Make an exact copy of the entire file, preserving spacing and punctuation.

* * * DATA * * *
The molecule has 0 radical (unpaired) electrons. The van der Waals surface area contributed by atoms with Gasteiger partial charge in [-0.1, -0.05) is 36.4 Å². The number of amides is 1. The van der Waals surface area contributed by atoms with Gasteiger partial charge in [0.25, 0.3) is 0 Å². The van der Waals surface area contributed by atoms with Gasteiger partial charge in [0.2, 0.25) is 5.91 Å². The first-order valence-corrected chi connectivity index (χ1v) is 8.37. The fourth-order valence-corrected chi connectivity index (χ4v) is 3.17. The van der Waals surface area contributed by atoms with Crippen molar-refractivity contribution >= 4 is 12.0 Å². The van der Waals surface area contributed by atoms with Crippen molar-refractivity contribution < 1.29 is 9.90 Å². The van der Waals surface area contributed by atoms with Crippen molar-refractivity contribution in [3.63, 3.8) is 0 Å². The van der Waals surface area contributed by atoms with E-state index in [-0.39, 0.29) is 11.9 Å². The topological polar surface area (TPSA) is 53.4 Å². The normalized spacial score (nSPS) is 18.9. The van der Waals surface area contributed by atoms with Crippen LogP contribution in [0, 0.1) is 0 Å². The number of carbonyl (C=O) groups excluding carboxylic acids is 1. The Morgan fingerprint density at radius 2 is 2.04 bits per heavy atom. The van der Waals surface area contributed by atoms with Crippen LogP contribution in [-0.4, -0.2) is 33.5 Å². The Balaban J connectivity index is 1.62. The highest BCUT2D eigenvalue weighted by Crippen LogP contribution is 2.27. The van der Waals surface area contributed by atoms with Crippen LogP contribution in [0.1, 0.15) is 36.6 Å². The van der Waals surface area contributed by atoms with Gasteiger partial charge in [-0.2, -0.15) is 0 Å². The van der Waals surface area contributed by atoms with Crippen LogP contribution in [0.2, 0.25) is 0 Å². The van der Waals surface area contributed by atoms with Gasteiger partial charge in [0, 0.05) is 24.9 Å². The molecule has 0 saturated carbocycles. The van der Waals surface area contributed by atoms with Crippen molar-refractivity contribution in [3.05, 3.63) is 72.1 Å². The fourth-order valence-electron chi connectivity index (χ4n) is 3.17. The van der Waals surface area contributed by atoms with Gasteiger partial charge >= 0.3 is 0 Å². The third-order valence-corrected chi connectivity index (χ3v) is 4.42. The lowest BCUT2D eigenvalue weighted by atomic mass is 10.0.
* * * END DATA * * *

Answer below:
The molecule has 0 radical (unpaired) electrons. The van der Waals surface area contributed by atoms with Gasteiger partial charge in [-0.1, -0.05) is 36.4 Å². The number of amides is 1. The van der Waals surface area contributed by atoms with Gasteiger partial charge in [0.25, 0.3) is 0 Å². The van der Waals surface area contributed by atoms with Gasteiger partial charge in [0.2, 0.25) is 5.91 Å². The first-order valence-corrected chi connectivity index (χ1v) is 8.37. The fourth-order valence-corrected chi connectivity index (χ4v) is 3.17. The van der Waals surface area contributed by atoms with Crippen molar-refractivity contribution >= 4 is 12.0 Å². The van der Waals surface area contributed by atoms with Crippen molar-refractivity contribution < 1.29 is 9.90 Å². The van der Waals surface area contributed by atoms with Crippen molar-refractivity contribution in [3.63, 3.8) is 0 Å². The van der Waals surface area contributed by atoms with E-state index in [-0.39, 0.29) is 11.9 Å². The topological polar surface area (TPSA) is 53.4 Å². The normalized spacial score (nSPS) is 18.9. The van der Waals surface area contributed by atoms with Crippen LogP contribution in [0, 0.1) is 0 Å². The number of carbonyl (C=O) groups excluding carboxylic acids is 1. The Morgan fingerprint density at radius 2 is 2.04 bits per heavy atom. The van der Waals surface area contributed by atoms with Crippen LogP contribution in [-0.4, -0.2) is 33.5 Å². The Balaban J connectivity index is 1.62. The highest BCUT2D eigenvalue weighted by Crippen LogP contribution is 2.27. The van der Waals surface area contributed by atoms with Crippen LogP contribution in [0.1, 0.15) is 36.6 Å². The van der Waals surface area contributed by atoms with Gasteiger partial charge in [-0.2, -0.15) is 0 Å². The van der Waals surface area contributed by atoms with Crippen LogP contribution in [0.2, 0.25) is 0 Å². The van der Waals surface area contributed by atoms with Gasteiger partial charge in [0, 0.05) is 24.9 Å². The molecule has 0 saturated carbocycles. The van der Waals surface area contributed by atoms with Crippen molar-refractivity contribution in [3.05, 3.63) is 72.1 Å². The fourth-order valence-electron chi connectivity index (χ4n) is 3.17. The van der Waals surface area contributed by atoms with Gasteiger partial charge >= 0.3 is 0 Å². The third-order valence-corrected chi connectivity index (χ3v) is 4.42. The lowest BCUT2D eigenvalue weighted by atomic mass is 10.0.